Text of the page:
EtOH Ethanol J.T. Baker;
Austin, TX
IOA Iso-octyl acrylate Sartomer USA,
LLC; Exton, PA
IPA Isopropyl alcohol VWR;
Houston, TX
MEHQ 4-Methoxyphenol Alfa Aesar,
Ward Hill, MA
Sn(Oct)2 Stannous octoate Alfa Aesar,
Ward Hill, MA
Vazo-67 2,2-Azobis Dupont;
(2-methylbutyronitrile) Wilmington, DE
Silane 1, 2 and 3 are the same chemical (CAS# 27668-52-6) supplied by 3 different sources.

Synthesis of DMAEMA-C16Br Monomer

In a clean reactor; fitted with an overhead condenser, mechanical stirrer, and a temperature probe; were charged 918 parts by weight of acetone, 807 parts of C16H33Br,) 415.5 parts of DMAEMA, 2.0 parts of BHT and 2.0 parts of MEHQ. The batch was stirred at 150 rpm and a mixed gas (90/10 O2/N2) was purged through the solution throughout the reaction scheme. The mixture was heated to 74° C. for 18 hours. A sample was taken out for analysis by gas chromatography (GC) and which revealed the conversion of >98% of the reactants to the desired product. At this point 918 parts of EtOAc was added slowly with stirring at very high speed. A white solid started to precipitate out. The heating was stopped and the mixture was cooled to room temperature. The reaction precipitate was recovered by filtration and the white solid material was washed with 200 parts of cold EtOAc. The solid material was dried in a vacuum oven at 40° C. for 8 hours. The dried product was analyzed by nuclear magnetic resonance (NMR) spectroscopy, which revealed the presence of >99.9% pure DMAEMA-C16Br monomer.

Synthesis of Antimicrobial Polymer (AMP)

In a clean reaction bottle, the monomers (e.g. 50 parts of DMAEMA-C16Br monomer, 10 parts of A-174 monomer, and 40 parts of IOA monomer) were combined with 0.5 parts of Vazo-67 and 300 parts of IPA. The mixture was purged with dry nitrogen for 3 minutes. The reaction bottle was sealed and placed in a 65° C. preheated water bath with mixing. The reaction mixture was heated for 17 hours at 65° C. with mixing. The viscous reaction mixture was analyzed for % solids and found to be 25% solids in IPA. To drive the reaction of the residual monomer to >99.5% completion, an additional 0.1 parts of Vazo-67 was added to the mixture, the solution was purged and sealed. The bottle was placed in the 65° C. water bath with mixing and heated for 8 hours. A conversion of greater than 99.5% of the monomers was achieved, as evident by % solids calculation. The polymers in the Examples were made according to this process. The polymer designation (e.g., “p(DMAEMA-C16Br/A-174/IBMA)” refers to the combination of monomers used in the reaction mixture. The polymer has a cationic amine equivalent weight of 925.1 g polymer/equivalent cationic amine and a silane (organosilicon) equivalent weight of 2484 g polymer/equivalent Si (silane).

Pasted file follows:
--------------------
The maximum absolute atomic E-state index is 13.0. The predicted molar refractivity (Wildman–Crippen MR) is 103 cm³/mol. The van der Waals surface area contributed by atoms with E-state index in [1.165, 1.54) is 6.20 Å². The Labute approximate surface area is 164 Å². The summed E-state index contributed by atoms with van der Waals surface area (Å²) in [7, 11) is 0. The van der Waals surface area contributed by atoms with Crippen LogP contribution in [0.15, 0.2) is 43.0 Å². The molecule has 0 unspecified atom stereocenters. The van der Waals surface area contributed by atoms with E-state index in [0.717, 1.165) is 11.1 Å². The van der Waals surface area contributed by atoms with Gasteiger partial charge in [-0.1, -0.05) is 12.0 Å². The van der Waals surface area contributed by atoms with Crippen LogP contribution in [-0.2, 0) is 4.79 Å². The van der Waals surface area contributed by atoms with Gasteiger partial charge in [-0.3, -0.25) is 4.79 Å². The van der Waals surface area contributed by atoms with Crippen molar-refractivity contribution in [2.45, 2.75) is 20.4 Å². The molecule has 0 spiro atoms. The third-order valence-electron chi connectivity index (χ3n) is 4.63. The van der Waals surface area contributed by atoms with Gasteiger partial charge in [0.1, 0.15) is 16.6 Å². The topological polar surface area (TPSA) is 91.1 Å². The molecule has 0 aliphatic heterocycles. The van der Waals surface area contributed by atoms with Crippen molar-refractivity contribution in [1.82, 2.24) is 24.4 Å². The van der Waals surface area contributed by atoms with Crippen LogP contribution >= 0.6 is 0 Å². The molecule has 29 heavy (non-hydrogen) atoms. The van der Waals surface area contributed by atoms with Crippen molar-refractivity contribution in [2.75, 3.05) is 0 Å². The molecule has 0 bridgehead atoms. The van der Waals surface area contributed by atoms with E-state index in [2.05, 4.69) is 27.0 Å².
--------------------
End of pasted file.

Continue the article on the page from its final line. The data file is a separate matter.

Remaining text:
Example 1 Preparation of Antimicrobial Polymer-Coated Medical-Grade Elastomeric Material and Demonstration of Antimicrobial Activity (2-Hour Contact Time)

The purpose of Example 1 was to coat formulations on a silicone sheet to mimic a coating on a catheter or other elastomeric low surface energy medical device and assess the antimicrobial performance of those coatings. Coating formulations were prepared according to Table 2.

Silicone sheeting of Silastic ® Q7-4840 Biomedical grade silicone rubber kit, 0.02″ thick (510 microns) NRV M/M 40D, 30.5 cm×30.5 cm (12 inch×12 inch) was obtained from Specialty Manufacturing, Inc., Saginaw, Mich. Rectangles of 12.7 cm×7.6 cm (5 inch×3 inch) size were cut out of this sheet and used as a coating substrate for the formulations shown in Table 2.

Sample-Coating Process: